Melbourne Conservatorium of Music - Research Publications

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    Beyond Ropar Bar: Transcultural and transformative collaborations of the Australian Art Orchestra and the Young Wagilak Group
    de Bruin, L ; Brooks, J ; Watson, T ; Beachum, F (Information Age Publications, 2017-03-31)
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    Playing an Instrument
    MCPHERSON, G ; Davidson, J ; Evans, P ; McPherson, G (Oxford University Press, 2016)
    Learning to play a musical instrument is one of the most widespread musical activities for children. While much research in the past century has focused on the assessment of musical abilities and the content of their lessons, more recent research has focused on children’s interactions with their social environments and how these interactions impact their ongoing ability and motivation to learn and play music. This chapter explores these social and cognitive developments starting with how children and their parents select an instrument and negotiate the commencement of formal music learning, through to the task related cognitive strategies children use to overcome the difficulties associated with learning and practice, and the ways they may eventually become able to integrate an identity as a musician with their own sense of self. Aspects of self-regulation and self-determination theory are discussed.
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    Introduction to Fernando Sor: Cendrillon
    CHRISTOFORIDIS, M ; Kertesz, E (Editions Orphee, 2016)
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    Families with preschool aged children with autism spectrum disorder
    THOMPSON, G ; Jacobsen, SL ; Thompson, G (Jessica Kingsley Publishers, 2016-09-21)
    Sigman, M. and Kasari, C. (1995) 'Joint Attention Across Contexts in Normal and Autistic Children. ... Thompson, G. (2014) 'A survey of parent's use of music in the home with their child with Autism Spectrum Disorder: Implications for building the capacity of families. ... 5 Music-Oriented Counselling Model for Parents of Childen with Autism FAMILIES WITH PRESCHOOL-AGED CHILDREN WITH ASD 115.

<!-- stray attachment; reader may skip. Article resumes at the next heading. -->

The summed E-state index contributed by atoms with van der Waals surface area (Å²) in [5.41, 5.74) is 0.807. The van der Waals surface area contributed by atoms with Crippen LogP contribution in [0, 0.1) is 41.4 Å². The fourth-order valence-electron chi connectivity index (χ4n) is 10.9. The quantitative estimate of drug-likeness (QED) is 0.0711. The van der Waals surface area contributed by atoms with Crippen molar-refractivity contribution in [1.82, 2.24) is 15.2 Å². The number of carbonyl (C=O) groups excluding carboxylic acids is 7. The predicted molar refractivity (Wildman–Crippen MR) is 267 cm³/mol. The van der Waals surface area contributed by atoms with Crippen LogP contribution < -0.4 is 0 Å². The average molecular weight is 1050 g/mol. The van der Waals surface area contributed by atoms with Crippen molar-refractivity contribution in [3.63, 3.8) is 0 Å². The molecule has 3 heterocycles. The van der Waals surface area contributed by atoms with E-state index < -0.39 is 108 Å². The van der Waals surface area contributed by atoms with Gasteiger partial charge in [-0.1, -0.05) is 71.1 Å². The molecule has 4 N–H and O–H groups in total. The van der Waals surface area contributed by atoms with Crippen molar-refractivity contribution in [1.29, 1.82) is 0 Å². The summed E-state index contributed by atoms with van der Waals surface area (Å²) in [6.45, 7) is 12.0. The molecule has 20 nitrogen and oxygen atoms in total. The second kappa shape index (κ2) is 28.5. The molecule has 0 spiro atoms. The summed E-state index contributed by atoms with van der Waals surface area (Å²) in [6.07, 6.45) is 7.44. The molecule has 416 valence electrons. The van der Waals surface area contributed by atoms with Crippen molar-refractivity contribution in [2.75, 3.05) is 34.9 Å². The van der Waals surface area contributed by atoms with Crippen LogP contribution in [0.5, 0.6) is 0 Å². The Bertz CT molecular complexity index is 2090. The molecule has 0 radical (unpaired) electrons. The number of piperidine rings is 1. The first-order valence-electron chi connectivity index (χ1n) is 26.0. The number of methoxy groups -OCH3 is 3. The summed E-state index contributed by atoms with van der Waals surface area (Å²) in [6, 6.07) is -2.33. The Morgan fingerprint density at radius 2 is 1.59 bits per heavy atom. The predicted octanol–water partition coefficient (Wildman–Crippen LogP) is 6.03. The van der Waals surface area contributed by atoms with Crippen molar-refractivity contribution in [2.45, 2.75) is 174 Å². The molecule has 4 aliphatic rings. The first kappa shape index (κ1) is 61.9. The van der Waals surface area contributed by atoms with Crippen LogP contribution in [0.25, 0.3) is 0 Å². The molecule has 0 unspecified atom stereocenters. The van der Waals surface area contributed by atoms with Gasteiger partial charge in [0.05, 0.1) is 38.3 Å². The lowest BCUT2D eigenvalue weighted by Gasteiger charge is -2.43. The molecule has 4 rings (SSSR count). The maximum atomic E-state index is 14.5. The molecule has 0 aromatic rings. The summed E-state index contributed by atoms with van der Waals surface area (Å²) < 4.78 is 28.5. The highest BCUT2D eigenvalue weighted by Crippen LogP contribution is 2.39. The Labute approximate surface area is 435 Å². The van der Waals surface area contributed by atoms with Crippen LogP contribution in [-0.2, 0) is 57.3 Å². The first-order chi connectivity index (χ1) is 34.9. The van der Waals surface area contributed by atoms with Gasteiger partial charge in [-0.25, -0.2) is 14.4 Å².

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    Self-regulation and mastery of musical skills
    Mcpherson, GEM ; Renwick, J ; Zimmernan, BJ ; Schunk, DH (RoutledgeCurzon, 2011)
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    Music and consumer behavior
    Krause, A ; North, A ; Hargreaves, D ; Hallam, S ; Cross, I ; Thaut, M (Oxford University Press, 2016)
    This chapter opens with a brief account of three meta-analyses of studies of the effects of background music, one of which looks specifically at its effects in retail settings. It next outlines the main theoretical explanations of these effects, namely the effects of music on physiological arousal, on the priming of certain thoughts and associations, and on its influence through its emotional effects. It also considers a fourth mechanism identified in some of the authors’ own recent research on the effects of the listener’s degree of dominance and control over the music. The remainder of the chapter is a brief review, largely based on the authors’ own work, of three main areas of research on music and consumer behavior, namely that on the perception of the commercial environment, on product choice and musical fit, and on the speed of activity and time perception.
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    Learning to perform: From 'gifts' and 'talents' to skills and creative engagement
    Davidson, J ; McPherson, G ; Rink, J ; Gaunt, H ; Williamson, A (Oxford University Press, 2017)